Today there is a famous monument in Warsaw to the boy soldiers who fought, and in many cases died, during the Warsaw uprising in 1944. Teddy, 15 at the time, and his older brother were prevented from joining in the uprising by the cordon of German troops around Warsaw. Despite the fact that over 200,000 partisans and civilians were killed by the Germans during and after the uprising, Teddy tells me that to this day he regrets not having been able to participate. Bapcia Hanna’s mother, apparently carrying on her husband’s work (and apparently refusing to believe until well after the war that her husband had really been murdered), brought her two children to a farm south of Warsaw, then returned to serve in the uprising, like many other women, by preparing food for the partisans. Captured by the Germans like so many others, she avoided a concentration camp by escaping and managed to get back to her children. She did not escape the brutality of the Soviet soldiers who subjected thousands of Polish, German, and other women to rape and abuse as they occupied the region following the retreating German army.

Warsaw also witnesses to the Holocaust. During the war the city’s massive Jewish population was confined along with Jews from other places within a ghetto of only a few square miles. Conditions, which the Nazis captured on film, were horrific. Well before the ghetto inhabitants were deported to extermination camps thousands had died from the effects of overcrowding, starvation, and disease. Both Bapcia Hanna and Teddy described to me what they saw when they passed through the ghetto on the tram (whose windows were supposed to be darkened so that the Poles could not see what was taking place). The suffering, starvation, and death, stared them in the face.

Americans and western Europeans tend to look back on World War II as a just war that ended in victory. Poles don’t necessarily think of it that way. Poland, we forget, was invaded by two brutal armies during September 1939, the German and the Soviet. Both occupying forces murdered Poles by the thousands and deported Polish civilians by the hundreds of thousands. Both persecuted the Catholic Church and both sought to wipe out any semblance of Polish culture and nationality. The Polish became reluctant allies of the Soviets when Hitler invaded Russia in 1941, hoping that with British help their country might yet win its independence. They rose up against the Germans in 1944 in anticipation that the Soviets would come to their assistance. But Stalin intentionally betrayed them, hoping to see the Germans wipe out the underground government and military that might serve as the foundation for a future free Polish state.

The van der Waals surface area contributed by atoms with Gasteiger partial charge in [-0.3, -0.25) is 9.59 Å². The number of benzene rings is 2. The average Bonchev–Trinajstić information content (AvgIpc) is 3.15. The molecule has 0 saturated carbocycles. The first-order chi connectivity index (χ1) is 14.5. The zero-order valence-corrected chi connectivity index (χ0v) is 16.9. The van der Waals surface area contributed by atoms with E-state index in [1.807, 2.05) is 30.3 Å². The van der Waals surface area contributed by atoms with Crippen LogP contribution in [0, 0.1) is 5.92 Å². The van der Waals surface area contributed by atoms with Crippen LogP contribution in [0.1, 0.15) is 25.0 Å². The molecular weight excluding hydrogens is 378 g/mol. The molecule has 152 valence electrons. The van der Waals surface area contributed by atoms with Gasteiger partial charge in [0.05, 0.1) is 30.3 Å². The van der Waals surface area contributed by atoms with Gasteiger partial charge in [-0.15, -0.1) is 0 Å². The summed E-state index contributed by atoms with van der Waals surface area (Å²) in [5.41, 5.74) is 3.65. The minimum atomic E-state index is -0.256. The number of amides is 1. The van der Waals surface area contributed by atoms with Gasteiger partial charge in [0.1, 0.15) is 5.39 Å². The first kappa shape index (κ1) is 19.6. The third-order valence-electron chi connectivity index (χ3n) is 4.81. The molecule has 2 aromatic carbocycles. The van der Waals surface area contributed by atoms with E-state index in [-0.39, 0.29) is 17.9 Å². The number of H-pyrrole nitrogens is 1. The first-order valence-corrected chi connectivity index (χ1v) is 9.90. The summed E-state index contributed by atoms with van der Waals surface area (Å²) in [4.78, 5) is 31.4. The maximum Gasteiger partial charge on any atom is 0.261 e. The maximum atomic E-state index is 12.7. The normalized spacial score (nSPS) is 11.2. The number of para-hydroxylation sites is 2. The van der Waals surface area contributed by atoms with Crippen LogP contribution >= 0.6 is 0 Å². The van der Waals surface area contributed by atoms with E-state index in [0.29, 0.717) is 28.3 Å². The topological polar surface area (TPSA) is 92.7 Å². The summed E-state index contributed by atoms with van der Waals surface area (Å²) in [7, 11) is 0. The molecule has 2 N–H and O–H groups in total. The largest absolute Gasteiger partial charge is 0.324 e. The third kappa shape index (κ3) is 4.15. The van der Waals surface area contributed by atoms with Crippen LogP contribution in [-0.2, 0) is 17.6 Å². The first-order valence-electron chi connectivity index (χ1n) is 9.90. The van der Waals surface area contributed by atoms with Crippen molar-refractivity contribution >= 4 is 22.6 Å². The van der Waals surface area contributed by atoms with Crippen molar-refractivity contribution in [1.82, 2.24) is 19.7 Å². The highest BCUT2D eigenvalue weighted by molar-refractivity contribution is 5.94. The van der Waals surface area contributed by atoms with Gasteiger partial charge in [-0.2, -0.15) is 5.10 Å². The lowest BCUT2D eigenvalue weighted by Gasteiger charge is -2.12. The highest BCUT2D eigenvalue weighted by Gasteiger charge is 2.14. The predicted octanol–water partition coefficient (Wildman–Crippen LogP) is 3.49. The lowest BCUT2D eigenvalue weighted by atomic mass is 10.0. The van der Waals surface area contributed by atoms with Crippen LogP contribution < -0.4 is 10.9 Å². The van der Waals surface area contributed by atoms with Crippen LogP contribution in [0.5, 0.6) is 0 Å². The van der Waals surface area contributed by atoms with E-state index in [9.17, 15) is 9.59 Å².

Six million Poles, half of them Jews, died during World War II (the total population of Poland on the eve of war was just over 30 million people). Yet the Poles, as they will tell you today, were not liberated in 1944. The British and the Americans betrayed Poland, along with the other countries east of the iron curtain, to the Soviets, figuring that Polish freedom was a small price to pay for the avoidance of war with the Soviet Union. The Soviets subjected the nation to their own brutality, and though communism was challenged by the Catholic Church and the solidarity movement in the 1980s, communism did not finally collapse until 1989. It was only then that the Polish people could erect a monument to the Polish resistance during World War II, or could openly discuss the Soviet murder of thousands of Polish officers in 1940, the communists having subjected the people to decades of propaganda and deceit.

To this day the Poles are still coming to grips with what exactly happened during those fifty brutal years. Given the years of manipulation and deceit, it is not only the conspiracy theorists who are skeptical and wary of standard historical accounts. Yet the churches in Poland, unlike in Germany and other parts of eastern Europe, remain vibrant and full, a testimony to their role in resisting the oppression of Nazis and Soviets alike, in providing hope by pointing to another way of life. The challenges for the younger generation are obvious, and here the churches have their work cut out for them. Still, for Poland, it would seem, the future can only be brighter than the past. I sure hope so.

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About Matthew J. Tuininga

Matthew J. Tuininga is the Assistant Professor of Moral Theology at Calvin Theological Seminary in Grand Rapids, Michigan.

Posted on May 30, 2013, in Holocaust and tagged , , , , . Bookmark the permalink. Comments Off on Polish Agony: Exploring My Family’s Past in a Nation’s Tragedy.